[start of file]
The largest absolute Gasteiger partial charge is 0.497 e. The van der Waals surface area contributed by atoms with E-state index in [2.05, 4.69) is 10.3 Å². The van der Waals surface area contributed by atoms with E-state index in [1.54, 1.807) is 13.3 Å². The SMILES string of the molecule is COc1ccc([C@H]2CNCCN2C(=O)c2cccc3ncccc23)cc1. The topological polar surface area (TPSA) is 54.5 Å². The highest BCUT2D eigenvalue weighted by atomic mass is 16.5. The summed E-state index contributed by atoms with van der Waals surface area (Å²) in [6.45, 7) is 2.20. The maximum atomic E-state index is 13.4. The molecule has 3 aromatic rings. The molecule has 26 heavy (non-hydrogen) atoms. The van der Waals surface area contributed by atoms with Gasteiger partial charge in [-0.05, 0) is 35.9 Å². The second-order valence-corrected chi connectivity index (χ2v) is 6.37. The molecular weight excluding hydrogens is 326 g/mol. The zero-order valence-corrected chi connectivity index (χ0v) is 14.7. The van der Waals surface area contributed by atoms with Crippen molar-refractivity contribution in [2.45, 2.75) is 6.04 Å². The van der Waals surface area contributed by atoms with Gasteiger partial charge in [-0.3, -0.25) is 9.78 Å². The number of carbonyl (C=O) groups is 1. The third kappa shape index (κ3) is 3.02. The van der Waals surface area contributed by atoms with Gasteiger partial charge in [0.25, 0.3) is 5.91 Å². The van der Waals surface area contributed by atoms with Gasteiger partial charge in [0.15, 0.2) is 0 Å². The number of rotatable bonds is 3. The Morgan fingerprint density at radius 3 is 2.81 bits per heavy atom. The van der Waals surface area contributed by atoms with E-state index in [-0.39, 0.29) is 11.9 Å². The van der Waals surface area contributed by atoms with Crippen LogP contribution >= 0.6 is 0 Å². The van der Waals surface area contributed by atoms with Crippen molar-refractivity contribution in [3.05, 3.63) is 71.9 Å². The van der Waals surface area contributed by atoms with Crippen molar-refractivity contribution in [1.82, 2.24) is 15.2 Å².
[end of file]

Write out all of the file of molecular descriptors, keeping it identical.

The largest absolute Gasteiger partial charge is 0.497 e. The van der Waals surface area contributed by atoms with E-state index in [2.05, 4.69) is 10.3 Å². The van der Waals surface area contributed by atoms with E-state index in [1.54, 1.807) is 13.3 Å². The SMILES string of the molecule is COc1ccc([C@H]2CNCCN2C(=O)c2cccc3ncccc23)cc1. The topological polar surface area (TPSA) is 54.5 Å². The highest BCUT2D eigenvalue weighted by atomic mass is 16.5. The summed E-state index contributed by atoms with van der Waals surface area (Å²) in [6.45, 7) is 2.20. The maximum atomic E-state index is 13.4. The molecule has 3 aromatic rings. The molecule has 26 heavy (non-hydrogen) atoms. The van der Waals surface area contributed by atoms with Gasteiger partial charge in [-0.05, 0) is 35.9 Å². The second-order valence-corrected chi connectivity index (χ2v) is 6.37. The molecular weight excluding hydrogens is 326 g/mol. The zero-order valence-corrected chi connectivity index (χ0v) is 14.7. The van der Waals surface area contributed by atoms with Crippen molar-refractivity contribution in [2.45, 2.75) is 6.04 Å². The van der Waals surface area contributed by atoms with Gasteiger partial charge in [-0.3, -0.25) is 9.78 Å². The number of carbonyl (C=O) groups is 1. The third kappa shape index (κ3) is 3.02. The van der Waals surface area contributed by atoms with Gasteiger partial charge in [0.25, 0.3) is 5.91 Å². The van der Waals surface area contributed by atoms with Gasteiger partial charge in [0.15, 0.2) is 0 Å². The number of rotatable bonds is 3. The Morgan fingerprint density at radius 3 is 2.81 bits per heavy atom. The van der Waals surface area contributed by atoms with E-state index in [-0.39, 0.29) is 11.9 Å². The van der Waals surface area contributed by atoms with Crippen LogP contribution >= 0.6 is 0 Å². The van der Waals surface area contributed by atoms with Crippen molar-refractivity contribution in [3.05, 3.63) is 71.9 Å². The van der Waals surface area contributed by atoms with Crippen molar-refractivity contribution in [1.82, 2.24) is 15.2 Å².